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Analysis

3D Drug Printing Gets FDA Go Ahead

Sat, 09/05/2015 - 12:27

Scientists have been developing 3D printing technologies for almost 30 years but only recently has the technology come to the forefront of the medical and pharmaceutical industries, raising the potential to deliver drugs in a personalized format that could revolutionize the sector. In August 2015 the FDA approved the first ever 3D printed drug for consumer consumption. Spritam, an epilepsy treatment, will be produced by US pharmaceutical Aprecia and will, according to the company, “transform the way patients experience taking medication.”

In 2013, researchers from the University of Illinois, the Institute of Genomic Biology and the University of Michigan worked in collaboration to 3D print an artificial trachea for an infant with the rare tracheobronchomalacia, which causes the windpipe to continually collapse. The process was carried out using a 3D scan of a pig trachea and the FDA approved material polycaprolactone (PCL). Since the surgery, the baby’s trachea has completely regenerated and the PCL is expected to degrade naturally in the patient’s system, causing no long lasting side effects. In the same year, Organovo successfully printed a human liver using 3D bioprinting techniques.

Since then, within the pharma industry in particular, it has been found that 3D printing can actually overhaul and improve the administration of drugs due to its capabilities. Researchers at the University College of London School of Pharmacy have been able to print different shapes of drugs using a technique known as “hot melt extrusion.” This is relevant as convincing findings have revealed that the shape of a drug considerably impacts its effectiveness. For  example, the shape of the drug can determine how fast the medication is released, which may be a particular benefit in the administration of certain products including blood thinners and immunosuppressants. The traditional process of manufacturing drugs, however, does not have the same capability of producing them in the same complex shapes as 3D printing methods.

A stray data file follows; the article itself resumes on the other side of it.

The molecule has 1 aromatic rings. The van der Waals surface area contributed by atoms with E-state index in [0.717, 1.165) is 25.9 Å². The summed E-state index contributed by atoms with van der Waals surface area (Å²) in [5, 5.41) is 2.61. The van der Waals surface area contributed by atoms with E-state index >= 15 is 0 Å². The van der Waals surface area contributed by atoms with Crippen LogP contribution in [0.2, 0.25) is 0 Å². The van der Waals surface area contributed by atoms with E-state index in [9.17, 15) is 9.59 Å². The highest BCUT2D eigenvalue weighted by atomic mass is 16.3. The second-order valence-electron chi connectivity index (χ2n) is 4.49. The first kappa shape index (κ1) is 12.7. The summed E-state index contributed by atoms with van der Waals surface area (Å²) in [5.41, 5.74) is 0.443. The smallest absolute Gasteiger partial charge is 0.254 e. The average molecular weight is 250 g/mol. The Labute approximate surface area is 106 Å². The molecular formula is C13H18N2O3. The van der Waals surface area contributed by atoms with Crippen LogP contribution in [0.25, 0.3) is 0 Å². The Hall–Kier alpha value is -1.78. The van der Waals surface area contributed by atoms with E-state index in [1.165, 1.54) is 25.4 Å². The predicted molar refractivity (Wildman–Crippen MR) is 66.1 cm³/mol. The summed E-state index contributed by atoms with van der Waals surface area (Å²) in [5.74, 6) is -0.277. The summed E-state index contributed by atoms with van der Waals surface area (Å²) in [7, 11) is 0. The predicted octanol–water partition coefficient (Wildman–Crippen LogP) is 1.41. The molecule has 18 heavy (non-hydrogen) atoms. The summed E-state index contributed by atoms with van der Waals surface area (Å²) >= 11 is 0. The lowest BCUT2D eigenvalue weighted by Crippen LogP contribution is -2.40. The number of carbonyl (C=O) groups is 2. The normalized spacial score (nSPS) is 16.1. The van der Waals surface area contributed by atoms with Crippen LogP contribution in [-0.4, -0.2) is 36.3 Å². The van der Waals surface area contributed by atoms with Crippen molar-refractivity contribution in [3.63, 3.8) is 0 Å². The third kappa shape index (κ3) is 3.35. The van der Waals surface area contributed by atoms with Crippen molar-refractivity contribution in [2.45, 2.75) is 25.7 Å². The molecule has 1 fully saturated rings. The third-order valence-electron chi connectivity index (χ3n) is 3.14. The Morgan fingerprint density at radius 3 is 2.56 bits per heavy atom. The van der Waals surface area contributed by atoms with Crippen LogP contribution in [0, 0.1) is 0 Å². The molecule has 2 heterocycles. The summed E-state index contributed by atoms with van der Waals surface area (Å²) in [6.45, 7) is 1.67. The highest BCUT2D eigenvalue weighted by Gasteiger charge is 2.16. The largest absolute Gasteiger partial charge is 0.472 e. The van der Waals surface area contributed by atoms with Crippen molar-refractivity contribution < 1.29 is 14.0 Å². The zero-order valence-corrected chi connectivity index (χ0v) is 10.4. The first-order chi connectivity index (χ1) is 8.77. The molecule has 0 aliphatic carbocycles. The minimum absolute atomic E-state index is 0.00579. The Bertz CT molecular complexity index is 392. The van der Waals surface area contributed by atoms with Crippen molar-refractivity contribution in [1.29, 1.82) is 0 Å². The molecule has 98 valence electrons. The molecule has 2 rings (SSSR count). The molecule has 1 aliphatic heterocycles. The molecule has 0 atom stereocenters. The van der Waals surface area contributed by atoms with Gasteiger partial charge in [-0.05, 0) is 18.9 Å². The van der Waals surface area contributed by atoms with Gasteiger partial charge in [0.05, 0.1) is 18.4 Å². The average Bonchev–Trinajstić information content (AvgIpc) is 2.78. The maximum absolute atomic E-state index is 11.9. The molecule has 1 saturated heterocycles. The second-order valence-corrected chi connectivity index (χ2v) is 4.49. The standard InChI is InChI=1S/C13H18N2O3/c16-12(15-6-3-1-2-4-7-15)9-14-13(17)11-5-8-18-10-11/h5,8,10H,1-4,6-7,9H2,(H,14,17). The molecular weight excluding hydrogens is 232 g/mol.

The 3D printing industry in 2012 was valued at US$2.2 billion but this should more than double to US$5.2 billion by 2020. In Latin America, the process is evolving equally quickly. In Mexico, a doctor used 3D printing techniques to create skin. Carlos Ramirez, Director of the Mexico, Central America and Caribbean division of 3D printing company STRATASYS, believes that the technology is becoming more and more accessible and widely used. Javier Cruz, Engineering Director of 3D Insoft believes that, in the next two years, 3D printing will become a massive industry within the medical sector. He cites the more affordable cost in recent years, claiming that 3D printing procedures which would previously have cost up US$30,000 can today be as cheap as US$500.

Despite the now established uses of 3D printing for devices, for the first time 3D printed drugs are being made available to consumers, and it remains to be seen how this will impact the industry. Chris Rivera, President and CEO of the Washington Biotechnology and Biomedical Association, believes that if 3D printing is able to adopt an effective business strategy, the result could be a drop in profits for traditional pharmaceutical production. On the other hand, he sees this as a unique opportunity for innovation if the sector can collaborate with scientists to integrate the techniques into marketing strategies. The prospect of personalized medicine brought directly to the home of the consumer is sure to be one of the biggest game- changers in recent years